How The Arts Helped Save New Orleans After Hurricane Katrina
The Daily Beast
September 17, 2016
For Mitch Landrieu, Mayor of New Orleans, the arts is not a frippery, a luxury, an extra in the life of a city. It is a necessary engine of economic and cultural development, particularly in New Orleans, a city so known for music—especially, of course, jazz.
Supporting and nurturing the arts, Landrieu said, helped save New Orleans after the devastation of Hurricane Katrina.
Addressing the 2016 Lincoln Center Global Exchange (GX) conference—which featured speakers including Samantha Power, US Permanent Representative to the United Nations, David Miliband, President and CEO of the International Rescue Committee, and David Rubenstein, co-founder and CEO of the Carlyle Group—Landrieu said, “Arts are essential, necessary. It’s not an add-on, not the cherry on top of the banana split. It’s actually the banana.”
“People feel hopeless about America,” Landrieu said, “but across all boundaries, the arts unite us, giving us hope. If we turn away from that that would be sad.”
Space, he added, “without art, without music, without color, without beauty…is a very boring space.
“We saw that in New Orleans after Katrina. The city was empty. It was brown. It was quiet. There was nothing there. It was boring. And essentially what happened, the artists came to remind us it wasn’t buildings that mattered, it wasn’t church, it wasn’t businesses, it was the soul of who we were as people.” That, he said, was “mostly manifested through artists that reminded us [of it] through words and music.”
This year’s GX conference focused on art and conflict, and art and the environment. Landrieu was adamant that civic leaders should think of employees wanting to live in cities where they may want to “go to the opera.” Culture “makes up the DNA of who we are as a people,” said Landrieu.
Relating a story of how Hugh Masekela had come to own one of Louis Armstrong’s trumpets, with New Orleans a significant fulcrum, Landrieu said, “Art transcends geography and it transcends time.”
But for all his keenly held, romantic talk about art and music providing a “window to the soul,” artists also have to eat and a city has to house and feed the artists it professes to cherish.
When Landrieu was Lieutenant Governor of Louisiana (from 2004 to 2010, when he became Mayor of New Orleans itself), he and his team “conceptualized the cultural economy.”
That meant first calculating how much of the state’s economy was dependent on the arts, and how many people’s lives and livelihoods were interlinked with it. In Louisiana, it was estimated, that 185,000 people worked in the arts. “Culture means jobs,” he said. “It’s economic development and economic growth. And it’s about how a city lives and breathes and New York is about as good an example of this as anywhere else in the world.”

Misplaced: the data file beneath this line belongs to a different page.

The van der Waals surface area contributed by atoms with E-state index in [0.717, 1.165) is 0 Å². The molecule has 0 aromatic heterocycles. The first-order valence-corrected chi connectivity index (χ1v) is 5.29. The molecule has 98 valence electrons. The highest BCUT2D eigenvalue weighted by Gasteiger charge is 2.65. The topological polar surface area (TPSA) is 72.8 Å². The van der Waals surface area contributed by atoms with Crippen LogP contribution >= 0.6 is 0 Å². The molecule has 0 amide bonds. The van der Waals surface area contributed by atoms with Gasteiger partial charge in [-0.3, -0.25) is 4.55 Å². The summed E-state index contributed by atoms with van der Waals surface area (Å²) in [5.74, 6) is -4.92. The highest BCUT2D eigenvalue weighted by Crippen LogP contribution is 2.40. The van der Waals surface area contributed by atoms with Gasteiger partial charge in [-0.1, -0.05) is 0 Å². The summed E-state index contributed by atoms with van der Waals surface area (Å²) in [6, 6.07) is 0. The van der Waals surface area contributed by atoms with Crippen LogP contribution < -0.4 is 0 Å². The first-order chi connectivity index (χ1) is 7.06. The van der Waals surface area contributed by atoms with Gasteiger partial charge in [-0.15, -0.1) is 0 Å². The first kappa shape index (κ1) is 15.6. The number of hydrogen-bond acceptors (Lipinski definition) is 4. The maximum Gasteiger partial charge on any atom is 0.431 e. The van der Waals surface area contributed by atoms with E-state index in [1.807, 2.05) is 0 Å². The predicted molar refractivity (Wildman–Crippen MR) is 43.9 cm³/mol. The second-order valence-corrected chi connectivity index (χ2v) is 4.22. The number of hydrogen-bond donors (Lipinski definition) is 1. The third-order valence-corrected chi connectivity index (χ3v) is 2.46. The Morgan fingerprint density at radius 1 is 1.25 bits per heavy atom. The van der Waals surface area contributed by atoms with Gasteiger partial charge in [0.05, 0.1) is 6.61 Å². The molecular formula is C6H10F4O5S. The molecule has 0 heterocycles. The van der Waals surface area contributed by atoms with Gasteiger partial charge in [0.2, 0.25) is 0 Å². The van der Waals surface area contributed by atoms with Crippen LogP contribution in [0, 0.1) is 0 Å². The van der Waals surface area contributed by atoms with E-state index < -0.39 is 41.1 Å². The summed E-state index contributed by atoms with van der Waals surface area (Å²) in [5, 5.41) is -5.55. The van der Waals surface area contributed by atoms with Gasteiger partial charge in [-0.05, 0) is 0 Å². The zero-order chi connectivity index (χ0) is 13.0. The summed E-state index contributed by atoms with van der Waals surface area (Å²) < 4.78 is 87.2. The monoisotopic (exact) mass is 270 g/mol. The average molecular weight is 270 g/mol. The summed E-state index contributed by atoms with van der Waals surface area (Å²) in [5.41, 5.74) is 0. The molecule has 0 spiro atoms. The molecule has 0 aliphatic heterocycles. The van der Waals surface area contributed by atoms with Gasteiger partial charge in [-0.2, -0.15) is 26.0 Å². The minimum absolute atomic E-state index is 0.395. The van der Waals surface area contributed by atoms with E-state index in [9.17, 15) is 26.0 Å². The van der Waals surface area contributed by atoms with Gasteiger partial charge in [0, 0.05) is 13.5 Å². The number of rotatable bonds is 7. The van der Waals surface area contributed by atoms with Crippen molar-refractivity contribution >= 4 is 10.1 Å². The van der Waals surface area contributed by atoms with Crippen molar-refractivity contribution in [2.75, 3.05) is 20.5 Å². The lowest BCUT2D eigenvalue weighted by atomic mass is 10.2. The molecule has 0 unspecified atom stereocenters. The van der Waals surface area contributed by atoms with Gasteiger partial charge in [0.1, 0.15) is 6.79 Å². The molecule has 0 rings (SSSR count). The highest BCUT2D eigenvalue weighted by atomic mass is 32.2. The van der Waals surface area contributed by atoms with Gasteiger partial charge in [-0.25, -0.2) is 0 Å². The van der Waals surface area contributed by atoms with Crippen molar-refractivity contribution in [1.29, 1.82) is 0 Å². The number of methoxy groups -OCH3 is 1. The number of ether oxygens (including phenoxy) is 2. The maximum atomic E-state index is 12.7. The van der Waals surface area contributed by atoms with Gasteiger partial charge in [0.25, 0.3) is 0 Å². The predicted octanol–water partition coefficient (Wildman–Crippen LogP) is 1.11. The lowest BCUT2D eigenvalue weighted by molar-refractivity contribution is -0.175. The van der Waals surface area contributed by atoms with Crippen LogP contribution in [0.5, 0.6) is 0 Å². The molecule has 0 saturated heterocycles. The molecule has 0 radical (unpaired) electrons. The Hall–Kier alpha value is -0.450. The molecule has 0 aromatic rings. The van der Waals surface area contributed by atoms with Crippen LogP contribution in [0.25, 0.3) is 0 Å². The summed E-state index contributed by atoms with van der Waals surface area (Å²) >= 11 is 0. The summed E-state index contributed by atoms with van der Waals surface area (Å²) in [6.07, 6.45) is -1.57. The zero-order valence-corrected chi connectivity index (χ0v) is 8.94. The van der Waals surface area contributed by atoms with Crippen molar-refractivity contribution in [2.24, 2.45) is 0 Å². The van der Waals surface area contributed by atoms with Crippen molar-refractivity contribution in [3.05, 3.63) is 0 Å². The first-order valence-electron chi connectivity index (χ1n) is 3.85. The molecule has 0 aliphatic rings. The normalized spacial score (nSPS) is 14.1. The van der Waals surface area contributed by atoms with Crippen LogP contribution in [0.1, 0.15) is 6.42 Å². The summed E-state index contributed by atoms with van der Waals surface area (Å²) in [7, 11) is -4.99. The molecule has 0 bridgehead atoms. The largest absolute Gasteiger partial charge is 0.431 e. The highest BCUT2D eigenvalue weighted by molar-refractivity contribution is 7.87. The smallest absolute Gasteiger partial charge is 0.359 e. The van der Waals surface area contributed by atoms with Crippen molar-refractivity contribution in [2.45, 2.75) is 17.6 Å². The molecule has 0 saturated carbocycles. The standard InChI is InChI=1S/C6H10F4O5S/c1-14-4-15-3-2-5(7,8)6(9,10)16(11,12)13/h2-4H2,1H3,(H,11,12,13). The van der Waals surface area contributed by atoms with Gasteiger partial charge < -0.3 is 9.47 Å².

New Orleans had aimed to “plant seeds” and nurture them. That meant removing a tax on live music venues, ensuring schools provided a decent arts education, and implementing a housing policy that took into account not just good design but also ensured that artists had somewhere to live. This was the spur for New Orleans’ “musicians’ village,” spearheaded by Harry Connick Jr. and Branford Marsalis.
There was a need, said Landrieu, for “beauty and resilience” when it came to keeping culture central to urban planning, negotiating, for example, with developers to create sustainable, creative space.
“After Katrina, we rebuilt the whole city, the way it should have been and, by the way, there’s global warming and sea levels rising,” Landrieu said. The arts created “communion in and among people.”
The Republicans and Democrats “can’t agree on what time of day it is,” he said to audience laughter. But take them to a Kennedy Center Honors event, and have Paul Simon or Chita Rivera entertain them, Landrieu said, and watch political divisions melt away. People find “communion and peace and common ground around art, music and historic preservation.”
Culture was in New Orleans’s “blood, bones… it really is the DNA, the special sauce you feel in New Orleans.” Artists, Landrieu said, create or recast things to edify people’s souls. “People in Iowa say ‘OK, you have it (arts and culture) there, we don’t.’ That categorically is not true. Everywhere in the world has indigenous, authentic things that are different from every place else.”
Politicians, philanthropists, artists and the people have to come together to nurture our cultural life, said Landrieu. The city, for him, is both museum and canvas, and the people via the arts “through light, fire, water, how the roads are done, create their own beautiful canvas. That lifts people and brings people together at the end of the day.”
Landrieu’s conclusion was as passionately put as the rest of his speech, and drew fervent applause. In terms of the arts, he said, “If we going to rebuild, we ought to stop taking for granted what was there before. We’re actually going to run to it rather than away from it, which is why we invest so much in it.”